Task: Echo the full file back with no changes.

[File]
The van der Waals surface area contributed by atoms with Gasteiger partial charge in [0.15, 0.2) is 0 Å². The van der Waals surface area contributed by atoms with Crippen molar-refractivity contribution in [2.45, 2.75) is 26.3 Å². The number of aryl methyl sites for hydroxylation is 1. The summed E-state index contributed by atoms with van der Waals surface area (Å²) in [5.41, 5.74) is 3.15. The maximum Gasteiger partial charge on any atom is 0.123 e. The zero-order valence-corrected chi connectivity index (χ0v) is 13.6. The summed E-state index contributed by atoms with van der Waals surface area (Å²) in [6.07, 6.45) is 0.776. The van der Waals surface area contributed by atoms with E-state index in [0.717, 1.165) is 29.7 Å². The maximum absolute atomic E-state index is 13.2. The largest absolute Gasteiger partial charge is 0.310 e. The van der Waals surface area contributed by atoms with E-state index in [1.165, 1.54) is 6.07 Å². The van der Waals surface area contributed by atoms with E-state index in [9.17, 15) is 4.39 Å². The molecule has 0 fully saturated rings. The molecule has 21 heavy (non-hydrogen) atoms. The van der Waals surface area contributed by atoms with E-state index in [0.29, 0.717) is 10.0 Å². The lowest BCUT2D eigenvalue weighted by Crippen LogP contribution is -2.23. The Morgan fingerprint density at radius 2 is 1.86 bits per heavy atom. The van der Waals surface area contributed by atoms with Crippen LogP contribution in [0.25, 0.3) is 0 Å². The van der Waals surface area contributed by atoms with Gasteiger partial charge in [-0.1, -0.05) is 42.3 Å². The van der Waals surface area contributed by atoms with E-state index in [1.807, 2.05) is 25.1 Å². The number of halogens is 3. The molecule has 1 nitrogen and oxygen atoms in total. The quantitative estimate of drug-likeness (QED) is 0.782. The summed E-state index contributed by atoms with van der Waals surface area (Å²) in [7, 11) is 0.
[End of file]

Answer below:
The van der Waals surface area contributed by atoms with Gasteiger partial charge in [0.15, 0.2) is 0 Å². The van der Waals surface area contributed by atoms with Crippen molar-refractivity contribution in [2.45, 2.75) is 26.3 Å². The number of aryl methyl sites for hydroxylation is 1. The summed E-state index contributed by atoms with van der Waals surface area (Å²) in [5.41, 5.74) is 3.15. The maximum Gasteiger partial charge on any atom is 0.123 e. The zero-order valence-corrected chi connectivity index (χ0v) is 13.6. The summed E-state index contributed by atoms with van der Waals surface area (Å²) in [6.07, 6.45) is 0.776. The van der Waals surface area contributed by atoms with E-state index in [0.717, 1.165) is 29.7 Å². The maximum absolute atomic E-state index is 13.2. The largest absolute Gasteiger partial charge is 0.310 e. The van der Waals surface area contributed by atoms with E-state index in [1.165, 1.54) is 6.07 Å². The van der Waals surface area contributed by atoms with E-state index in [9.17, 15) is 4.39 Å². The molecule has 0 fully saturated rings. The molecule has 21 heavy (non-hydrogen) atoms. The van der Waals surface area contributed by atoms with E-state index in [0.29, 0.717) is 10.0 Å². The lowest BCUT2D eigenvalue weighted by Crippen LogP contribution is -2.23. The Morgan fingerprint density at radius 2 is 1.86 bits per heavy atom. The van der Waals surface area contributed by atoms with Crippen LogP contribution in [0.25, 0.3) is 0 Å². The van der Waals surface area contributed by atoms with Gasteiger partial charge in [-0.1, -0.05) is 42.3 Å². The van der Waals surface area contributed by atoms with E-state index in [1.807, 2.05) is 25.1 Å². The number of halogens is 3. The molecule has 1 nitrogen and oxygen atoms in total. The quantitative estimate of drug-likeness (QED) is 0.782. The summed E-state index contributed by atoms with van der Waals surface area (Å²) in [7, 11) is 0.